Ex-CIA chief Leon Panetta says Trump risks major liability if he skips intelligence briefings

DUBAI, Dec 14 (Reuters) - Former CIA director Leon Panetta said on Wednesday that President-elect Donald Trump risked being blamed after any potential attack on the United States if he refused to receive more regular intelligence briefings.

U.S. officials told Reuters that Trump is receiving an average of one presidential intelligence briefing a week - far fewer than most of his recent predecessors - but that his deputy Mike Pence gets briefings around six days a week.

Panetta, a former Democratic Congressman who served as CIA director and defense secretary in President Barack Obama's first term, told the Arab Strategy Forum, a conference sponsored by the government of Dubai, that Trump's aversion "can't last."

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"I've seen presidents who have asked questions about whether that intelligence is verifiable, what are the sources for that intelligence, but I have never seen a president who said, 'I don't want that stuff,'" Panetta said.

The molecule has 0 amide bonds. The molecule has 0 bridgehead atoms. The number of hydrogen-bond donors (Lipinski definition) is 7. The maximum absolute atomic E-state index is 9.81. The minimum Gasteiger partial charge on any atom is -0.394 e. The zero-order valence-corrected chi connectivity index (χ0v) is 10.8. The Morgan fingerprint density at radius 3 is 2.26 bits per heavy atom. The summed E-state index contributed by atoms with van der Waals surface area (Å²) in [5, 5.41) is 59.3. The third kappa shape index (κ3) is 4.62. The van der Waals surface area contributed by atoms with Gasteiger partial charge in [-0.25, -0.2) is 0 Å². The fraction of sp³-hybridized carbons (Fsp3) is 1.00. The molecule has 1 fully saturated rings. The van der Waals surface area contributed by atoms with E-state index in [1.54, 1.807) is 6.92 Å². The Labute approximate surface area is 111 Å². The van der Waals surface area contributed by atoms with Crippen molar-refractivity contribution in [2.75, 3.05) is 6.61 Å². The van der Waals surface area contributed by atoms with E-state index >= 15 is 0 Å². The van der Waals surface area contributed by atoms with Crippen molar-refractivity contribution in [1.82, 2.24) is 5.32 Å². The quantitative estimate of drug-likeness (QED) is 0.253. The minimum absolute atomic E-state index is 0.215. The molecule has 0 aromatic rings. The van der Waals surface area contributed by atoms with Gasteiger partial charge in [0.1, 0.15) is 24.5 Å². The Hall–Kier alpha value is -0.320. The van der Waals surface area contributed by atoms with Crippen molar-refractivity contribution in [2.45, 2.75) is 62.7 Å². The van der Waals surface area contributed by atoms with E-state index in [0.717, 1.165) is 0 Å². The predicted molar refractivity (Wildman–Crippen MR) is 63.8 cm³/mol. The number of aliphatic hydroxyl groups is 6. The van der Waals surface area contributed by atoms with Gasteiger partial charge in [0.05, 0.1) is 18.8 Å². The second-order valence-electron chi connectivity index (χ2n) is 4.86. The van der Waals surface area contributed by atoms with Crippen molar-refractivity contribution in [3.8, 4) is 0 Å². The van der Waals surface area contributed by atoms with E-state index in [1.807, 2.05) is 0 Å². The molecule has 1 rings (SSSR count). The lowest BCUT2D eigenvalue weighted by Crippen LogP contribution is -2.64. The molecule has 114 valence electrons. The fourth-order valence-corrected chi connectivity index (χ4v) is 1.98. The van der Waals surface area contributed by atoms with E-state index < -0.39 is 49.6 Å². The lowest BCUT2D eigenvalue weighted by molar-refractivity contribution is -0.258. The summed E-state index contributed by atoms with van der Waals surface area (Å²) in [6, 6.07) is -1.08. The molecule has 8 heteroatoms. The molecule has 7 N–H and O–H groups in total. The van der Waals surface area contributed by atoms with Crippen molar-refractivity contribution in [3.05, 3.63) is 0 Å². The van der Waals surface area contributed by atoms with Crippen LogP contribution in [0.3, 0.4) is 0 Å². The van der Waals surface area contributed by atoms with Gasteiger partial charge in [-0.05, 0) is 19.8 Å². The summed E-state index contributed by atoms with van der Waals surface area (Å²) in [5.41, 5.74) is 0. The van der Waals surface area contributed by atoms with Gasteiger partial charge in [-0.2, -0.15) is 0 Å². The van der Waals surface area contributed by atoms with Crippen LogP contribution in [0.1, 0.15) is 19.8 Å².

"If we endure another attack and the intelligence officials had indications or information regarding that attack and the president did not want to listen to that, for whatever reason, the responsibility for that attack would fall on the president."

In an interview with Fox News on Sunday, Trump said he found the intelligence briefings repetitive and that he already understood potential threats.

"You know, I'm a smart person. I don't have to be told the same things in the same words every single day for the next eight years," Trump said.

Panetta said Trump should heed the view of U.S. intelligence agencies that Russia had interfered in the presidential election through cyberattacks.

"When it comes to Russian interference in our last campaign, 17 intelligence agencies agree that Russia is involved in that effort. I think the President would do well to say we ought to find out what Russia's role was, we ought to investigate it and ensure that it never happens again."

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The CIA reportedly believes Russian hacking was aimed at boosting Trump's candidacy - an assessment not shared by the FBI, which along with other U.S. agencies has concluded that Russian cyberattacks sought generally to undermine the election.

Trump called the CIA assessment "ridiculous," and Russia has denied meddling in the election.